The absolutemost important part of any disability insurance policy is the actual definition of disability. The definition determines what the requirements are to collect your benefits. When the definition does not have favorable terms, you may find that what you consider disabled and what the insurance company consider disabled are two different opinions.
A true own-occupation definition (also known as “own-occ”) is the most favorable one available. For Guardian, this definition says that you are considered totally disabled if, solely due to injury or sickness, you are not able to perform the material and substantial duties of your occupation, even if you are at work in another occupation.
Guardian also has a specialty definition for medical or dental specialists that have limited their occupation to a single specialty. That specialty is considered to be their occupation, even if they can work in another medical occupation. Let’s use an example:
John is a heart surgeon that earns $350,000 per year and the insurance company has agreed that heart surgery is his specialty. He develops a disease and is no longer able to perform heart surgery due being unable to keep his hands steady. The insurance company may determine that John is unable to perform the material duties of his specialty and pay a full disability benefit, but John may still be able to teach cardiology at a medical school to earn a separate additional income. With a true own-occupation definition, his earnings from teaching would not offset the disability payments he receives.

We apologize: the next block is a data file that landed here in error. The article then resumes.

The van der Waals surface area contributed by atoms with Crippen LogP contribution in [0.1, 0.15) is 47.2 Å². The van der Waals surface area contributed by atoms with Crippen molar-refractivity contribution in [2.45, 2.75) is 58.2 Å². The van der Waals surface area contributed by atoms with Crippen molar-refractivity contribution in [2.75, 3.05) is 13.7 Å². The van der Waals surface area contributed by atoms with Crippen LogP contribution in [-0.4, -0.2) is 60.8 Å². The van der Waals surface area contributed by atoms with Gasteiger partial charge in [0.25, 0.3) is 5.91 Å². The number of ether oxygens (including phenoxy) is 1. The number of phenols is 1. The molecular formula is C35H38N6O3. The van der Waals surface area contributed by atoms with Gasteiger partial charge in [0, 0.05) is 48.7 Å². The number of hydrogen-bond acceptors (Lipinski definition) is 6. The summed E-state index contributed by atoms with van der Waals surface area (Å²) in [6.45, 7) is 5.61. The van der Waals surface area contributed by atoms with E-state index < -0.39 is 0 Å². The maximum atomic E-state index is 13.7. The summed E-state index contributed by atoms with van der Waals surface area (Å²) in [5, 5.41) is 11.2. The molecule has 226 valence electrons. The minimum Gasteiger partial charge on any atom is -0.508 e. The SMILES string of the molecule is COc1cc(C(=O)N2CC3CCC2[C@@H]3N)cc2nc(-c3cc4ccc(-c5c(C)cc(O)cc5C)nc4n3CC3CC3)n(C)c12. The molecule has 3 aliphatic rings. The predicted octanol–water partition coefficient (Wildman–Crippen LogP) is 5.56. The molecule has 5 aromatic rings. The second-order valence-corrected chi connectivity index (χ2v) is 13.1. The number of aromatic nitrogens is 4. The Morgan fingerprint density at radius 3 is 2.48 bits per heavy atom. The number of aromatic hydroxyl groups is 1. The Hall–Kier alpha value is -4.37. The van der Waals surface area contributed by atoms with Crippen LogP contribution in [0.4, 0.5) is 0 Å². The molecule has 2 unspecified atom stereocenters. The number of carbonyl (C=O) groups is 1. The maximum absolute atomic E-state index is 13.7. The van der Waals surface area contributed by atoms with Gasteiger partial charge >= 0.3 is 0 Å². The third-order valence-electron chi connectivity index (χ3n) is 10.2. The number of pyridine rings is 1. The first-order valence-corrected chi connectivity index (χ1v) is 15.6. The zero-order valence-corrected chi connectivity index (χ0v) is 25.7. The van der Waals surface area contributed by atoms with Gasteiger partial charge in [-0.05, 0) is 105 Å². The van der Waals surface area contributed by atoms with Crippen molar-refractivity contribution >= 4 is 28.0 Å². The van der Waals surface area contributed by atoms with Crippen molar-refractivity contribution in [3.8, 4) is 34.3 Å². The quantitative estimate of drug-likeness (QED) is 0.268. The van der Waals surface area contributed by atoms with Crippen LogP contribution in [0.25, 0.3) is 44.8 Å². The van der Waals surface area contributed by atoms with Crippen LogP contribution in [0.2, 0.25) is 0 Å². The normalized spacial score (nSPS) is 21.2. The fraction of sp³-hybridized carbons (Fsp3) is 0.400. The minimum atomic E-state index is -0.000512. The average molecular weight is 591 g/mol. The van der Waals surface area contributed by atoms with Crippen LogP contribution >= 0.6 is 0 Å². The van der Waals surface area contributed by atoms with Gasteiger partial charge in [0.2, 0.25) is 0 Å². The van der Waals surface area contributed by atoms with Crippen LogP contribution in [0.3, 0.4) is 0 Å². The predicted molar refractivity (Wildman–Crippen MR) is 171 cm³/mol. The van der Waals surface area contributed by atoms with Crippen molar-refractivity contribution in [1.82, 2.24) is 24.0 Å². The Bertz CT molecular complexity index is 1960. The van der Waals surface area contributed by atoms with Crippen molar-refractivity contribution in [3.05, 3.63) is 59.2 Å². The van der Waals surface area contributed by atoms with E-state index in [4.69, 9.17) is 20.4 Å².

When reviewing contract terms for disability definitions, always keep in mind that the longer the wording of the contract, the less favorable the terms are. A good definition should be short and very clear – any additional statements, such as “and not able to work in any other occupation” are to your detriment and may allow the insurer to not pay a benefit. With life insurance, you are either dead or not dead for the company to pay a claim – with disability insurance, you truly get what you pay for.
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